For thousands of years, mounds and earthworks have been built by many cultures throughout the eastern third of North America. The implications are intriguing: travel along the waterways between places in the Eastern Woodlands would have been facilitated by familiarity with wildlife and plants. Trade might have easily brought travelers into contact with groups engaged in earthen architecture. Research showing the existence of mounds and earthworks across the Eastern Woodlands and the origin of imported materials found in Ohio might identify possible links between the ancient earthworks and the traditions of contemporary tribes. So-called Hopewell earthworks are unique in both design and concentration. However, contemporary tribes who maintain traditions and language relating to mounds and earthen monuments might contribute by providing guidance for the interpretation and development of management plans. Several tribes who continue to build mounds and earthworks are actively engaged in cultural maintenance and research about their histories.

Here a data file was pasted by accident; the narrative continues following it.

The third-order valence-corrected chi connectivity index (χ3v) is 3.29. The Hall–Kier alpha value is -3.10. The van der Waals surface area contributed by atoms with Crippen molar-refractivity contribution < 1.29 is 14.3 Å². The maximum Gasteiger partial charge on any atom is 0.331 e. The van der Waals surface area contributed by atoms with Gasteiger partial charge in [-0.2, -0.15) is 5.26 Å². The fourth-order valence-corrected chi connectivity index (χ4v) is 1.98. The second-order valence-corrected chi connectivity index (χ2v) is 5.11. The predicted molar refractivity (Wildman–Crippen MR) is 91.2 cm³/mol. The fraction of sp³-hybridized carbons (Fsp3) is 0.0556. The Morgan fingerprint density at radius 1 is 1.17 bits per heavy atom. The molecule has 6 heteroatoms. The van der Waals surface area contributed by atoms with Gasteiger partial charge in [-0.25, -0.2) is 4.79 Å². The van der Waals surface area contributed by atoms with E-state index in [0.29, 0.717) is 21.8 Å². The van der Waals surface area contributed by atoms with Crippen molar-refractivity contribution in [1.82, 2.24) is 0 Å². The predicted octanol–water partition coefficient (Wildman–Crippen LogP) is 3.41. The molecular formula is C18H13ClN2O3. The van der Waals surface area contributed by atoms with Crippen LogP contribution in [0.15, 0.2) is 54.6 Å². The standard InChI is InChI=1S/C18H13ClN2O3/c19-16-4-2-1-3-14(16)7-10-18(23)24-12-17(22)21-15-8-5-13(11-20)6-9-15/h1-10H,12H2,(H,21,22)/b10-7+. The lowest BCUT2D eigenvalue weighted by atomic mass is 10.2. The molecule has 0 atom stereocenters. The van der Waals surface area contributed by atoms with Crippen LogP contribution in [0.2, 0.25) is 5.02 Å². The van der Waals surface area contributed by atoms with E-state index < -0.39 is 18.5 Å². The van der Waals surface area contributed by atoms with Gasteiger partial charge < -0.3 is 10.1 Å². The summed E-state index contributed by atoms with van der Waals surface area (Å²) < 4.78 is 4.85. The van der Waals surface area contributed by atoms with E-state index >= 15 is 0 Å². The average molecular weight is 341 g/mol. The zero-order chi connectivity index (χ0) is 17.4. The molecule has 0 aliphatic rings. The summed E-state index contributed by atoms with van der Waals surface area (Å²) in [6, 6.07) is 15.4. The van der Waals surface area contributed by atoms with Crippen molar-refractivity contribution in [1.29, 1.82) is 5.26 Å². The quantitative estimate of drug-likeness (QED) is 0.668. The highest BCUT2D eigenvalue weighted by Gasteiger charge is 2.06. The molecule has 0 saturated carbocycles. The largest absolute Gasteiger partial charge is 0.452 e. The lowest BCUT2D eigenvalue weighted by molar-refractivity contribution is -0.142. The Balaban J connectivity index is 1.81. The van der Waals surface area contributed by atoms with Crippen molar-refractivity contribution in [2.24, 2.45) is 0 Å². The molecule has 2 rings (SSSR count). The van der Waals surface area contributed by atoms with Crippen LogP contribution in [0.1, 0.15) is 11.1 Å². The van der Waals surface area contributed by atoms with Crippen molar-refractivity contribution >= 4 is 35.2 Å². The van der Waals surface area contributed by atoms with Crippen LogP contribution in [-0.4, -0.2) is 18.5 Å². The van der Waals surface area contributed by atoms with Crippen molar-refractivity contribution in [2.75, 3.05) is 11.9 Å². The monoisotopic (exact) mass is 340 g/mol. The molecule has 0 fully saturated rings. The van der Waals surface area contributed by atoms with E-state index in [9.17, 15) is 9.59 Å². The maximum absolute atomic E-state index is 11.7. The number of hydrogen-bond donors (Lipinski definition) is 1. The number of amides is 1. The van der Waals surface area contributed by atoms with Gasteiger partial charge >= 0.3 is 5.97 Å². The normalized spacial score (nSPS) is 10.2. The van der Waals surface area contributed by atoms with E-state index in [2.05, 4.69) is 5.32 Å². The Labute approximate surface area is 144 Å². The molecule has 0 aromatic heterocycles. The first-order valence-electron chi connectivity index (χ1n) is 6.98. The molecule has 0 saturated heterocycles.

The earthworks exemplify Indigenous accomplishment, collaboration, extensive planning, and the application of scientific understanding in which American Indians can find inspiration for future generations. Indians have been willing to support the current preservation strategies with minimal consultation and participation in decisions concerning the interpretation of cultural matters and sites, archaeological research, legislative reform, and so on. But as more Indian people and tribal governments learn about the so-called Hopewell culture, this may change. While American Indian stewardship does not appear to be a likely outcome in the near future, legal remedies are still needed to protect ancient and historic sites and graves, and the institutions that own earth-works need to incorporate American Indian and tribal consultation into their management plans. The Newark Earthworks are owned by the Ohio Historical Society, as are many of the major earthworks sites in the state. The National Park Service owns the Hopewell Culture National Historic Park. There are many mounds and village sites on private land. The determination of the SAI leaders can be informative. Although the SAI may not have achieved its goals while the organization existed, their priorities continue to be relevant for tribal governments today: recognition of tribal sovereignty, civil rights, local government, cultural preservation, and access to educational and economic opportunities. One legacy of the SAI is the understanding that change is difficult to achieve, that it can fracture alliances and be derailed by historical forces, but, over time, it is nonetheless possible.